# AC Definition Understanding

Discussion in 'Homework Help' started by Zeldalover1116, Apr 9, 2015.

1. ### Zeldalover1116 Thread Starter New Member

Apr 9, 2015
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I'm a sixth grader, and in English class we're creating how-to projects. I chose "How to Hook Up a Wii U to a TV". It was going perfectly, until I realized: I didn't know what AC stood for! So I went on Google, hoping for a simple explanation, but I got the exact opposite of that! Now, I knew beforehand that the definitions weren't going to be easy to understand. Would it be okay if I could have a simpler explanation from someone here?

2. ### shteii01 AAC Fanatic!

Feb 19, 2010
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AC, alternating current. The current flows one way, then it flows the other way. The key to understanding AC is that AC exists for one and one reason only! AC is used for transporting electricity. That is all. We don't power machines with AC. We transport electricity using AC, then we convert AC to DC, and use DC to power the machines.

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3. ### Zeldalover1116 Thread Starter New Member

Apr 9, 2015
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Thank you so much! This helps immensely!

4. ### WBahn Moderator

Mar 31, 2012
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We don't power machines with AC?????

So.... what about an AC motor?

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5. ### WBahn Moderator

Mar 31, 2012
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AC stands for, as shteii01 said, "alternating current" and, for your purposes, it describes one type of electrical power. When you apply power to something, you need to be sure to use the right kind of power. In most cases, this means using a power source that is the right voltage (such as 120V) and is the right type (AC versus DC -- direct current, in most cases). The supply also has to be able to furnish enough electrical current to meet the device's needs.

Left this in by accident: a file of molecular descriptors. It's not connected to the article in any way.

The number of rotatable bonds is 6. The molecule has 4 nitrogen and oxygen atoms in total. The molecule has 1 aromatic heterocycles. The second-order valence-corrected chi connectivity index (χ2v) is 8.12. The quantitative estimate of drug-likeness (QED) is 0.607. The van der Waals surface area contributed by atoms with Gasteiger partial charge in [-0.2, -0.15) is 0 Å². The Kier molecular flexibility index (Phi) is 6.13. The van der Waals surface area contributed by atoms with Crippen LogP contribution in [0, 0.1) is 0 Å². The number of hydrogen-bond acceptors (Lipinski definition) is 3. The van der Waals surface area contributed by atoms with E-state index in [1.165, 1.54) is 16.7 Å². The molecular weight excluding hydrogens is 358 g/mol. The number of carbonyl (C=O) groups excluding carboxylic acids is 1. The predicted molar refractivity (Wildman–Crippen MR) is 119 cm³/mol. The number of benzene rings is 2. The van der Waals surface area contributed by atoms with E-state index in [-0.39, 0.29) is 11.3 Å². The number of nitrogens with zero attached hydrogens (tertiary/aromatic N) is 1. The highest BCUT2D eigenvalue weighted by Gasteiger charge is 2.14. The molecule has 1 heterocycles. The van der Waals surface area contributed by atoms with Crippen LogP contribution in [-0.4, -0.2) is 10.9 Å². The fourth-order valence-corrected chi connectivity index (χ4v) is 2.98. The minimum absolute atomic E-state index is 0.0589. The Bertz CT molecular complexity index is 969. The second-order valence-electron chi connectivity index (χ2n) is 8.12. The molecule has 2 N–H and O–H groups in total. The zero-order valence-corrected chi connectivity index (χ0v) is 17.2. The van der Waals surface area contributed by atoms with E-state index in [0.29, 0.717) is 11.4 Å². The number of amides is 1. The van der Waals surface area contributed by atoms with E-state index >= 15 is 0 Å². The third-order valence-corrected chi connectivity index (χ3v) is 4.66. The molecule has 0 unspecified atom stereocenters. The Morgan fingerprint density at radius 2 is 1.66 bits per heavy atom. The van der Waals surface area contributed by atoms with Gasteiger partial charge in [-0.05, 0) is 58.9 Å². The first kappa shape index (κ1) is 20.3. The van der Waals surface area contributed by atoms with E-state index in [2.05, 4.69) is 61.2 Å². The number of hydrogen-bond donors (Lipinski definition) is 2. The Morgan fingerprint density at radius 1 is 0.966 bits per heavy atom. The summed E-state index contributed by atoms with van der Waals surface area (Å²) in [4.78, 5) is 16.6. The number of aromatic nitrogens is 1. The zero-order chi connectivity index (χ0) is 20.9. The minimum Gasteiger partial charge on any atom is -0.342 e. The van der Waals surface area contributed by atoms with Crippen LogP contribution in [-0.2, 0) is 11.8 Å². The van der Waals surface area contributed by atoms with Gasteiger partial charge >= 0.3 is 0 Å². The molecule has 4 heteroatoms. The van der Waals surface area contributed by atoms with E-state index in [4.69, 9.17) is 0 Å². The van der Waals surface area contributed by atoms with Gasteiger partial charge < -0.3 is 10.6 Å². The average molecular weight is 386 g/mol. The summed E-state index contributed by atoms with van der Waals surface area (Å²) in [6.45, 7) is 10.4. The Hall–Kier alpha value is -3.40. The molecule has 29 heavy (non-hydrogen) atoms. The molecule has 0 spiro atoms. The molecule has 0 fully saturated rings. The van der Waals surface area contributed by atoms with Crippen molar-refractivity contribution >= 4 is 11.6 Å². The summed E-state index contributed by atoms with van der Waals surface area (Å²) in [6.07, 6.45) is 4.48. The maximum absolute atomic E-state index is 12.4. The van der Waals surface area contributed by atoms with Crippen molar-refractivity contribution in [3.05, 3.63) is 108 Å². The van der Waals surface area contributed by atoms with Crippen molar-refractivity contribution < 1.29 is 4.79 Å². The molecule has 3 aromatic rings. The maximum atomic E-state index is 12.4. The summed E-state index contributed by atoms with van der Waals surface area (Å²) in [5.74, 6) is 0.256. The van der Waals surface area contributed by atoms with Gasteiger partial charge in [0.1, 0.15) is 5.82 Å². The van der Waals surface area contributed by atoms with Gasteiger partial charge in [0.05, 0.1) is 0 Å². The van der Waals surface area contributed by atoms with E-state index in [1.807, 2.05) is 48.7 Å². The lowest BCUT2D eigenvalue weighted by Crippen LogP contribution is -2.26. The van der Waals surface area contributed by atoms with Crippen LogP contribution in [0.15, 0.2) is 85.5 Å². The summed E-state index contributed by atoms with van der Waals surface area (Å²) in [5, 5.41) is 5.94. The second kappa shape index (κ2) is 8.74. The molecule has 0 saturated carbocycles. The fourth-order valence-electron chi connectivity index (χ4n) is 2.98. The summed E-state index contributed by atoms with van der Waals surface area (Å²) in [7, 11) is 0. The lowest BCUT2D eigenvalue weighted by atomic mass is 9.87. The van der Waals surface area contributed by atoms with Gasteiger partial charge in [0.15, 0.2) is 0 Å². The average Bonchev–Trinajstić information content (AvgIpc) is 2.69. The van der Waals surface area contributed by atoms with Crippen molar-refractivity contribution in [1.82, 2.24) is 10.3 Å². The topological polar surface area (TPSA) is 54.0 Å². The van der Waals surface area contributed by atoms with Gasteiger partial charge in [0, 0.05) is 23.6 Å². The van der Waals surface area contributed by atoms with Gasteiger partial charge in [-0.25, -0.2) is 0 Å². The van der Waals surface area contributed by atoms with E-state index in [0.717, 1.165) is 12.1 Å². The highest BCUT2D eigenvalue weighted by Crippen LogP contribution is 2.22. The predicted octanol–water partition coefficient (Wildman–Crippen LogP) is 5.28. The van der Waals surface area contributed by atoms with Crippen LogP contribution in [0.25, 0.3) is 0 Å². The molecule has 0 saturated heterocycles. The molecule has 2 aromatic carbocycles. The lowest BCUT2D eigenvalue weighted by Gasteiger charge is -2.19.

So, usually, if you look on the label of something that you plug into the wall you will see something like 120VAC/2A. This means that you need to supply it from something that has 120 volts using AC electricity and that can supply at least 2A of current.

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6. ### MrChips Moderator

Oct 2, 2009
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Just so that you don't quote this definition 10 years down the road:

AC means alternating current, the current flows in one direction and then flows in the opposite direction.

In electronics, AC can have a different interpretation. You can have AC superimposed on a DC signal. For example you can have a constant DC voltage of 10V with a +/- 1V AC signal added to it giving 9V and 11V. The current never changes direction. But this is also considered AC + DC. In circuit analysis, this distinction is very important.

Last edited: Apr 9, 2015
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7. ### Zeldalover1116 Thread Starter New Member

Apr 9, 2015
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Thanks, you guys! This will definitely help with the project!